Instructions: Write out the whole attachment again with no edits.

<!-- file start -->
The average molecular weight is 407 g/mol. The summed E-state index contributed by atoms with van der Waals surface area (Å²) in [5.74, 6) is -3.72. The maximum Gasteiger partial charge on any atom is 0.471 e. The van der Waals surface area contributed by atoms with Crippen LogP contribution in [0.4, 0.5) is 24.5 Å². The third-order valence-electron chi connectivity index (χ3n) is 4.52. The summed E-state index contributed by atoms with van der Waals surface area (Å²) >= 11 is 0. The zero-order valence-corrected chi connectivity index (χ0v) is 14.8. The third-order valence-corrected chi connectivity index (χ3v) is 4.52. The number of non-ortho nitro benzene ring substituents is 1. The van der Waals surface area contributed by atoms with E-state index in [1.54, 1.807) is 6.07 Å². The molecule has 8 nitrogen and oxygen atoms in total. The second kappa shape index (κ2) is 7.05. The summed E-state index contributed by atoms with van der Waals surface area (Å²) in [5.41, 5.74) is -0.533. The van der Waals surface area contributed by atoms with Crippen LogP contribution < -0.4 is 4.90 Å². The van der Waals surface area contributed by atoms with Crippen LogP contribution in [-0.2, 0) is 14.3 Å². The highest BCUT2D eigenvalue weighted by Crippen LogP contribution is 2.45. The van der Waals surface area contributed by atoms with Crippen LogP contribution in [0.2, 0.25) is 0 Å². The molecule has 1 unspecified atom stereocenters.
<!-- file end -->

The average molecular weight is 407 g/mol. The summed E-state index contributed by atoms with van der Waals surface area (Å²) in [5.74, 6) is -3.72. The maximum Gasteiger partial charge on any atom is 0.471 e. The van der Waals surface area contributed by atoms with Crippen LogP contribution in [0.4, 0.5) is 24.5 Å². The third-order valence-electron chi connectivity index (χ3n) is 4.52. The summed E-state index contributed by atoms with van der Waals surface area (Å²) >= 11 is 0. The zero-order valence-corrected chi connectivity index (χ0v) is 14.8. The third-order valence-corrected chi connectivity index (χ3v) is 4.52. The number of non-ortho nitro benzene ring substituents is 1. The van der Waals surface area contributed by atoms with E-state index in [1.54, 1.807) is 6.07 Å². The molecule has 8 nitrogen and oxygen atoms in total. The second kappa shape index (κ2) is 7.05. The summed E-state index contributed by atoms with van der Waals surface area (Å²) in [5.41, 5.74) is -0.533. The van der Waals surface area contributed by atoms with Crippen LogP contribution < -0.4 is 4.90 Å². The van der Waals surface area contributed by atoms with Crippen LogP contribution in [-0.2, 0) is 14.3 Å². The highest BCUT2D eigenvalue weighted by Crippen LogP contribution is 2.45. The van der Waals surface area contributed by atoms with Crippen LogP contribution in [0.2, 0.25) is 0 Å². The molecule has 1 unspecified atom stereocenters.